Extremophiles

, Volume 11, Issue 1, pp 19–29

Microarray analysis of the hyperthermophilic archaeon Pyrococcus furiosus exposed to gamma irradiation

  • Ernest Williams
  • Todd M. Lowe
  • Jeffrey Savas
  • Jocelyne DiRuggiero
Original Paper

DOI: 10.1007/s00792-006-0002-9

Cite this article as:
Williams, E., Lowe, T.M., Savas, J. et al. Extremophiles (2007) 11: 19. doi:10.1007/s00792-006-0002-9

Abstract

The remarkable survival of the hyperthermophilic archaeon Pyrococcus furiosus to ionizing radiation was previously demonstrated. Using a time course study and whole-genome microarray analyses of mRNA transcript levels, the genes and regulatory pathways involved in the repair of lesions produced by ionizing irradiation (oxidative damage and DNA strand breaks) in P. furiosus were investigated. Data analyses showed that radA, encoding the archaeal homolog of the RecA/Rad51 recombinase, was moderately up regulated by irradiation and that a putative DNA-repair gene cluster was specifically induced by exposure to ionizing radiation. This novel repair system appears to be unique to thermophilic archaea and bacteria and is suspected to be involved in translesion synthesis. Genes that encode for a putative Dps-like iron-chelating protein and two membrane-bound oxidoreductases were differentially expressed following gamma irradiation, potentially in response to oxidative stress. Surprisingly, the many systems involved in oxygen detoxification and redox homeostasis appeared to be constitutively expressed. Finally, we identified several transcriptional regulators and protein kinases highly regulated in response to gamma irradiation.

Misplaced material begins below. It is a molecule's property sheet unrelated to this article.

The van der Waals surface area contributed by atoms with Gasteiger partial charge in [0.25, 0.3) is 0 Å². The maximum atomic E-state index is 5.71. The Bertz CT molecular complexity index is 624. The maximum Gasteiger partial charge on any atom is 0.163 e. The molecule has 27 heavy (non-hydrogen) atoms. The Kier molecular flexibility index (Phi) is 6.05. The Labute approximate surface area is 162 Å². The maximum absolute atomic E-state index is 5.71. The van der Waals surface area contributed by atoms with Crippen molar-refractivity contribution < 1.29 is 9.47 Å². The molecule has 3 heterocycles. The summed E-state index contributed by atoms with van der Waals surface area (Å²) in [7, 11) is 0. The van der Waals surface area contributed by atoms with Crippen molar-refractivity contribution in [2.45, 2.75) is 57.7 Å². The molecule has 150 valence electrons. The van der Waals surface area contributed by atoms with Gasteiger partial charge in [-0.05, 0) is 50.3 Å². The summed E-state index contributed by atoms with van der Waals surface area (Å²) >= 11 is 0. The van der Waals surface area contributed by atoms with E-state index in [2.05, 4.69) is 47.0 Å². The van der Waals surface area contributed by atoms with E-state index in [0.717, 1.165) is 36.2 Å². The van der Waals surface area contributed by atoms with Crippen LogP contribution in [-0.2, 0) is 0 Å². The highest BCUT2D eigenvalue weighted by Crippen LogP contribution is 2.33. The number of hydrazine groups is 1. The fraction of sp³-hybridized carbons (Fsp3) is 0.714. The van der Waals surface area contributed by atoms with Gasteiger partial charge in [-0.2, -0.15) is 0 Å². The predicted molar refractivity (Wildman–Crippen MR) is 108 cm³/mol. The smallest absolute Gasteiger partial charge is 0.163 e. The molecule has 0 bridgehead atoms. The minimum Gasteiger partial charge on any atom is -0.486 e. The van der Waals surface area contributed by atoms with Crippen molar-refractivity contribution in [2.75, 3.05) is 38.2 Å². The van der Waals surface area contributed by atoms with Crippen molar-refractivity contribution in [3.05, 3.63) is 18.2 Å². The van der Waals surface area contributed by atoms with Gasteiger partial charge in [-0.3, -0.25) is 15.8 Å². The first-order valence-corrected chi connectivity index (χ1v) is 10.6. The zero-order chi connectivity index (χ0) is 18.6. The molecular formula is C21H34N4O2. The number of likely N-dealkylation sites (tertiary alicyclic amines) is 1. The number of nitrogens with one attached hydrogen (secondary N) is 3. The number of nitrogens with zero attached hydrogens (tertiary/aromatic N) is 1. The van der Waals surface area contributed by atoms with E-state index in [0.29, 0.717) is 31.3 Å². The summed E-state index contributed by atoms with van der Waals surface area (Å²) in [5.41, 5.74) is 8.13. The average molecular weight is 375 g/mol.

Keywords

Archaea Hyperthermophile DNA repair Ionizing radiation Oxidative stress Transcriptional analysis 

Supplementary material

792_2006_2_MOESM1_ESM.pdf (228 kb)
Supplementary material

Copyright information

© Springer-Verlag 2006

Authors and Affiliations

  • Ernest Williams
    • 1
  • Todd M. Lowe
    • 2
  • Jeffrey Savas
    • 2
  • Jocelyne DiRuggiero
    • 1
  1. 1.Department of Cell Biology and Molecular GeneticsUniversity of MarylandCollege ParkUSA
  2. 2.Department of Biomolecular Engineering, UCSC RNA CenterUniversity of California, Santa CruzSanta CruzUSA